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A targeted boost for fighting cancer

Immunotherapy and targeted therapy aim to provide better outcomes for patients

Cancer treatment is sometimes depicted in movies as a painful ordeal, with patients having to endure surgeries or chemotherapy sessions.

In reality, recent advances mean that cancer treatment has advanced to new heights. Doctors now have a wider range of treatment options to choose from, and are able to customise combinations to maximise their effectiveness.

Immunotherapy and targeted therapy are gaining traction today and are often used alongside existing options such as surgery, hormonal therapy and chemotherapy.  


Cancer cells are mutated cells that can avoid being destroyed by the body’s own defenses, as the immune system may not recognise them as foreign cells. To ensure that all the cancer cells are detected and removed, a combination of treatments is usually regarded as the best approach.

Besides taking into consideration the patient’s cancer stage and type, Dr Patricia Kho, senior consultant in medical oncology at Parkway Cancer Centre, said that “other factors we would consider are co-existing conditions like age, the patient’s expectations, and the patient’s quality of life”.

A patient’s treatment plan and schedule are not set in stone. According to Dr Kho, a patient’s health is assessed frequently after each treatment, using various methods such as blood tests, physical examinations and scans.

“In addition, cases are often discussed at multidisciplinary meetings, where there are surgeons, radiation oncologists and other medical oncologists, to ensure that the patient is offered the best possible treatment plan,” she said.


Immunotherapy utilises the patient’s own immune system to hunt down and destroy cancer cells. Dr Kho clarified that there are several different forms of immunotherapy. She explained: “The type of immunotherapy that is the talk of the town at present refers to a group of immunotherapy drugs known as checkpoint inhibitors, which are given intravenously. One of the first checkpoint inhibitors which was first approved in 2010 by the United States’ Food and Drug Administration (FDA) was for melanoma, a form of skin cancer."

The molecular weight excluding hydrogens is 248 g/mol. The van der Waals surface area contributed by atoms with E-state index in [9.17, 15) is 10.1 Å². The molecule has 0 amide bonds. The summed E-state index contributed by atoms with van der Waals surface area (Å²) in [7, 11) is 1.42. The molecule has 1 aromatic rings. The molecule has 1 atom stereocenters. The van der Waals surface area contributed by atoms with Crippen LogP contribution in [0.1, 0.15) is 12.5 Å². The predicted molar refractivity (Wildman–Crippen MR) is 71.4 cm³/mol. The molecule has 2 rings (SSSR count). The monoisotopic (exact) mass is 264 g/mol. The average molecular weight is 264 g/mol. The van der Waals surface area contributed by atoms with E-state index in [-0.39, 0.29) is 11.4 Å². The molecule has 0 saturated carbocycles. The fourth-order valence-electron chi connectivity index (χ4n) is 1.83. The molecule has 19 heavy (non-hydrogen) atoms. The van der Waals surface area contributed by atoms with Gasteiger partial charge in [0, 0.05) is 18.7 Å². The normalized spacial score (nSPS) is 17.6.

“Checkpoints” are components of the immune system that can be switched on or off, helping the immune system to determine if the cell detected is foreign or a normal part of the body. Some cancer cells go undetected as they may contain a protein that binds to the checkpoint, switching it off. Checkpoint inhibitors block this binding process, allowing the immune system to remain switched on to identify and attack cancer cells.

While checkpoint inhibitors are very promising in many cancers like lymphoma, lung, bladder and kidney cancers, there are side effects which are very different from chemotherapy-related side effects. The milder effects include temporary flu-like symptoms, muscle aches and weakness, headaches and diarrhoea.

Added Dr Kho: “It can also cause more serious but less common side effects in approximately eight per cent of patients. These include lung inflammation (pneumonitis) and thyroid problems. Overall, however, it is fairly well tolerated.”


Another treatment option is targeted therapy. Approved by the FDA since the early 2000s, it uses drugs to target specific genes or proteins in cancer cells to stop the cancer from growing and spreading.

For example, the drugs may target proteins in blood vessel cells in the tissue surrounding the tumour, stopping them from creating blood vessels and thus starving the tumour of nutrients. This is done without killing normal cells.

Although targeted therapy is associated with side effects, most of the side effects are mild and generally tolerable.

Said Dr Kho: “The side effects of targeted therapy can be treated with medication. There are, however, serious side effects associated with certain targeted therapies, such as inflammation of the lungs, heart failure and risk of bleeding. Hence, we need to evaluate each patient carefully prior to starting such treatments.”


Dr Kho is hopeful that targeted therapy and immunotherapy lead to better outcomes for patients.

She said: “Targeted therapy is more specific and hence more effective than chemotherapy as it targets a particular mutation present in the cancer cells, while immunotherapy harnesses one’s own immune system to fight the cancer cells, providing a more lasting response.”

Visit the Understanding Cancer microsite for more videos and information about cancer and its treatment options.


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